Only a year as frustrating and insane as 2020 could see the greatest player of a generation put in a transfer request. A move designed to finally position Messi at the center of the politics of the boardroom. If he stays, he is effectively running the club from the top down. And all Barca fans right now accept that, in the best of circumstances, they would rather Messi be all-powerful than line up against a team that contains their beloved in the starting XI.
If Leo Messi leaves, the implications will be massive. Bartomeu should have resigned immediately following the humiliation in Lisbon at the hands of Bayern Munich. Instead, Abidal and Setien became inevitable scapegoats and the genius president effectively put the squad up for sale. I know little about business, but I know that telling the world you want desperately to be rid of your wares is the last way to turn some profit. He hired Koeman, a fine coach for a mid-table side but one who has never before handled the egos and the expectations of a club the stature of FC Barcelona. And Messi, probably on a beach somewhere with the love of his life, sent the fax that confirmed that the once-great Barca will be just that – a mid-table team – next season. He has had enough. What promised to be the most iconic era at Barca has ended, five years later, with losing two stars in the name of one egotistical president who cannot be bothered to admit he is at fault and his failings are those of the club itself.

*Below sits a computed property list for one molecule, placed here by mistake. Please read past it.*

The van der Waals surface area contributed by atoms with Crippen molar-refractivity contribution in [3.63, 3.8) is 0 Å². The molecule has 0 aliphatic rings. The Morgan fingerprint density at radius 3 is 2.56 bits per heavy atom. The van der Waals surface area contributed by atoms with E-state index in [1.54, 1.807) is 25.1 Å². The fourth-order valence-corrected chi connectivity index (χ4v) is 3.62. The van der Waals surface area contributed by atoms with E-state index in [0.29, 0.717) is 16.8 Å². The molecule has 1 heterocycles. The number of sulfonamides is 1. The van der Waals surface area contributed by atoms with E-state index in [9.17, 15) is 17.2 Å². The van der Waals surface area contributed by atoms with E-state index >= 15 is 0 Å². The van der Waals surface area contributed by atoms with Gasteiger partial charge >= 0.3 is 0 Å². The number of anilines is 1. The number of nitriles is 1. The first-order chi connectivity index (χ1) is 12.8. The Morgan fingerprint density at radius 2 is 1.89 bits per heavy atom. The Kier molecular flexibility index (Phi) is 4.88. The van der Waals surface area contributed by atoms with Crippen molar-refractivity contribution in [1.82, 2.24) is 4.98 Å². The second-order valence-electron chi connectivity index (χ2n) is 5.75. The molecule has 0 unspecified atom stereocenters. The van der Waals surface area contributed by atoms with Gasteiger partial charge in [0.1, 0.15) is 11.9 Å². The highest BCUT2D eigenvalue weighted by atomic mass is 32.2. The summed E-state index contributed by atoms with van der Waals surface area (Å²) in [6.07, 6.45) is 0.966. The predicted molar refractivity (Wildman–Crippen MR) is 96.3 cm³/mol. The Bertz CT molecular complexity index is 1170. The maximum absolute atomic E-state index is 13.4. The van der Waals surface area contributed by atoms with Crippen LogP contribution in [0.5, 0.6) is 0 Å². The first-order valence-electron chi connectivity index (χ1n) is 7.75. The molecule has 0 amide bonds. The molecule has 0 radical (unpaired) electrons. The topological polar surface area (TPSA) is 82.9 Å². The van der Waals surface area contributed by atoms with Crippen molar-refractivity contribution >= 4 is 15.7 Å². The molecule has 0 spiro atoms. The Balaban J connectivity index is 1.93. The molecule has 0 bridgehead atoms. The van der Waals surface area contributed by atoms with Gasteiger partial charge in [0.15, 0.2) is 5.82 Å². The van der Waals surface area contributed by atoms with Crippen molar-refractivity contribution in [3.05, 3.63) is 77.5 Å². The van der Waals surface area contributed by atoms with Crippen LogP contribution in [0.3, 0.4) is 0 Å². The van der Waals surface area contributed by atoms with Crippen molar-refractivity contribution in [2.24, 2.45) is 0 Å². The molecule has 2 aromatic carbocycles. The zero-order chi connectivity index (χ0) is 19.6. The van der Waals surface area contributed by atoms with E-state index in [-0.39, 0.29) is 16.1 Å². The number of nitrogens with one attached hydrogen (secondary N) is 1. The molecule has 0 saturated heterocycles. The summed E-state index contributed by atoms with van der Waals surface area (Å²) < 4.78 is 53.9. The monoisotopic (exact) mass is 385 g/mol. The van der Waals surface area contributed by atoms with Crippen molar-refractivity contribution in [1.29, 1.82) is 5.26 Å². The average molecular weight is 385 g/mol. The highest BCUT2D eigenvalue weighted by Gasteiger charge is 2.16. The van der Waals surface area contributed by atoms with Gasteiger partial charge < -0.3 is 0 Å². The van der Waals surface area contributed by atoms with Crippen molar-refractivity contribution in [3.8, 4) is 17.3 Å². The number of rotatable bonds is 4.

Somewhere in the world, it’s 5:00 PM as Bartomeu thinks of resigning from his post as president. Perhaps elections will see Messi withdraw his transfer request. Perhaps, by quitting at the last possible moment, Bartomeu will finally secure Barcelona the finest signing in ages – the continuation of the Lionel Messi love story at FC Barcelona.